Tuesday, June 4, 2013

Allen C. Guelzo's "Gettysburg: The Last Invasion"

Allen C. Guelzo is the Henry R. Luce Professor of the Civil War Era and Director of Civil War Era Studies at Gettysburg College. He is the author of Lincoln’s Emancipation Proclamation: The End of Slavery in America and Abraham Lincoln: Redeemer President, both winners of the Lincoln Prize. Guelzo’s essays, reviews, and articles have appeared in publications ranging from The American Historical Review and The Wilson Quarterly to newspapers such as The Philadelphia Inquirer and The Wall Street Journal.

Guelzo applied the “Page 99 Test” to his new book, Gettysburg: The Last Invasion, and reported the following:
Since Gettysburg: The Last Invasion is a history of the full Gettysburg campaign, from early June to mid-July, 1863, page 99 catches the Confederate Army of Northern Virginia still in mid-stride toward Pennsylvania. Page 99, in fact, opens chapter seven, just after the Confederates have overwhelmed the federal garrison in Winchester, Virginia, and sent a shock-wave northwards. Panicked Pennsylvanians were unsure whether the Confederates were going to strike west for Pittsburgh or Cincinnati, or east toward Philadelphia, and they bolted in road-choking multitudes in whatever direction seemed to offer safety for the moment. It’s easy now to think of this frenzy as silliness in motion; from our armchair perspective, we know that the Confederates will turn east and soon be defeated by the Union Army of the Potomac. But in the summer of 1863, the panic was widely – and realistically – felt. President Lincoln’s emancipation proclamation (in September, 1862) had cost his party a stinging chunk of its majority in Congress, plus the governorships of New York and New Jersey and the legislatures of Illinois and Indiana. Pennsylvania and Ohio were facing major state elections in the fall of 1863. If the Confederate army was successful in invading Pennsylvania – if it defeated the Union forces, or even if it just spent the summer picking the Pennsylvania countryside clean – the results at the polls would be another disaster for Lincoln. And this time, with four major Northern states in Democratic hands, and the legislature of Illinois squalling for peace talks to begin in Louisville on July 4th, Lincoln might well have been forced to open peace negotiations with the Confederates. The results – a divided continent, an independent slave-based Confederacy – were not pretty to think about. But from what you can see on page 99, all of this seemed perfectly plausible. Except for Gettysburg.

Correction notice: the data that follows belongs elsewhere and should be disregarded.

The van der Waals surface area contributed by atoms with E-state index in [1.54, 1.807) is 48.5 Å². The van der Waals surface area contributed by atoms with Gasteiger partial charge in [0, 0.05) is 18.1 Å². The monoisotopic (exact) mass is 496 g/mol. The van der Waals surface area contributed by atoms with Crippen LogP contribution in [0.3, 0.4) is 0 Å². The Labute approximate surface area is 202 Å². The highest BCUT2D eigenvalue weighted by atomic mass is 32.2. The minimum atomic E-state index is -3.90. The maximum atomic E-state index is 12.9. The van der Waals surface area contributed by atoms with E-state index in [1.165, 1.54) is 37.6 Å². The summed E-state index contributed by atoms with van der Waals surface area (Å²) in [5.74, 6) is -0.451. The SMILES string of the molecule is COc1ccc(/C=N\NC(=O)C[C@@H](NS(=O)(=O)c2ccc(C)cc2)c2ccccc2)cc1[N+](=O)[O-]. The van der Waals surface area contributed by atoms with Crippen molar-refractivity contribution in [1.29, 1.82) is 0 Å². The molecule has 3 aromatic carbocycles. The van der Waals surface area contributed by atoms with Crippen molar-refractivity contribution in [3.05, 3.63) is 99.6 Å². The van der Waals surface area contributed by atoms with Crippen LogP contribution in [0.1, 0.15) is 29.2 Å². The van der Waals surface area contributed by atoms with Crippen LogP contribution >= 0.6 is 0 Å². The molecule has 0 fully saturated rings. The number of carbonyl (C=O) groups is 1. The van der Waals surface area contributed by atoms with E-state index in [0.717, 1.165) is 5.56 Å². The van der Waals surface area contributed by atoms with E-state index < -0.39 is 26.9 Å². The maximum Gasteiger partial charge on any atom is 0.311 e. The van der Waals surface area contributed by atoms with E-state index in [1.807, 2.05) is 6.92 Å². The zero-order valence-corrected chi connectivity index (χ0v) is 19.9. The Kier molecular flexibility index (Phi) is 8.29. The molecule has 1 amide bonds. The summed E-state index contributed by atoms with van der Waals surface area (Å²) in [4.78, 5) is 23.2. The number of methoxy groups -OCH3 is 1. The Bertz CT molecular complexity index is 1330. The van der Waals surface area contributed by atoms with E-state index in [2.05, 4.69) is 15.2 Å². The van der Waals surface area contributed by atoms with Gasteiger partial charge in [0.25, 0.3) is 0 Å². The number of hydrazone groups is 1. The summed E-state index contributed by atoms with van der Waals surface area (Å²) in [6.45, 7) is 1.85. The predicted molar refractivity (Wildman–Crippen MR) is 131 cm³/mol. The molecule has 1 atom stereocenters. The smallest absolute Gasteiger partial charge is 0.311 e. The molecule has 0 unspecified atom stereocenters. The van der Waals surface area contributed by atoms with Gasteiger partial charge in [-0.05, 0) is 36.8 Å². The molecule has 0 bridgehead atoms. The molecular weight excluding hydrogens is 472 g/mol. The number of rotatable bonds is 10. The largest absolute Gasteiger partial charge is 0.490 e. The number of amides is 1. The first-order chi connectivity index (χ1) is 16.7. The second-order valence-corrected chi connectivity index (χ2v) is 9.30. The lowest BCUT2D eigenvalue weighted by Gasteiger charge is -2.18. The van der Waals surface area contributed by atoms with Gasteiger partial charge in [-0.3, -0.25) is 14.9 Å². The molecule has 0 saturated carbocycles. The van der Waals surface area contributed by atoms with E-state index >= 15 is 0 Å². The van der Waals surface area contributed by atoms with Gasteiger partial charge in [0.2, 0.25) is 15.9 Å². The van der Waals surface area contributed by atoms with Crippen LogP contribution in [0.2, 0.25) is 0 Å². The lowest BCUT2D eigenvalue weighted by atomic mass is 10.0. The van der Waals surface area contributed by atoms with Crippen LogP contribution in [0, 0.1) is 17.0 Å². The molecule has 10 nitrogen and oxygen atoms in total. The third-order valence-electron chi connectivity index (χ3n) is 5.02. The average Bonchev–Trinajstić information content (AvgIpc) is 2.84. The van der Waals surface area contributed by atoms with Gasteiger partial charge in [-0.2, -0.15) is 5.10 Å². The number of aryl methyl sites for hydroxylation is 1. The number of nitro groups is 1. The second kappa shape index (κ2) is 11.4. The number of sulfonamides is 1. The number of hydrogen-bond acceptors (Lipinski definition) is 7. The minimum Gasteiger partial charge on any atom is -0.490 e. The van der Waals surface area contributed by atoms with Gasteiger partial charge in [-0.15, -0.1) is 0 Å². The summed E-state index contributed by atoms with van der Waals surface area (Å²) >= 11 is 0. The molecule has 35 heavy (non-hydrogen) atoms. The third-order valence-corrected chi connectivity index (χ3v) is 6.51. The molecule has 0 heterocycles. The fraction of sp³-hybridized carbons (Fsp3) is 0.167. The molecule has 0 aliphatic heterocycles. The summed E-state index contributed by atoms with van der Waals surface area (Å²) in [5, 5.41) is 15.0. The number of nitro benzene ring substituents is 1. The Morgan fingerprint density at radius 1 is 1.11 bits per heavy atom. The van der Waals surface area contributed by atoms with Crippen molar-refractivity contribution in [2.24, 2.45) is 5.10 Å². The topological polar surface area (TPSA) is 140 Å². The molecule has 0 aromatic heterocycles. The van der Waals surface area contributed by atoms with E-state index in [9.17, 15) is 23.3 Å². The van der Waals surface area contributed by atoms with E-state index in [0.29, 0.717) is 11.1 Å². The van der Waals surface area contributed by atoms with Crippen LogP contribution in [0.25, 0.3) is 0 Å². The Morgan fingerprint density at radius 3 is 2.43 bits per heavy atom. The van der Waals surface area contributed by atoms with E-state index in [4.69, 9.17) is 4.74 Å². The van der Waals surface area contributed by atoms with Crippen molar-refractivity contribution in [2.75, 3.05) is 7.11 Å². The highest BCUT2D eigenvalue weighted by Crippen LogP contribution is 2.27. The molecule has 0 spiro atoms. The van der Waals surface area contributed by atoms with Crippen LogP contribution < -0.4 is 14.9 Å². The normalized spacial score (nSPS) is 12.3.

Learn more about Gettysburg: The Last Invasion at the Knopf website.

The Page 99 Test: Allen C. Guelzo's Lincoln and Douglas.

--Marshal Zeringue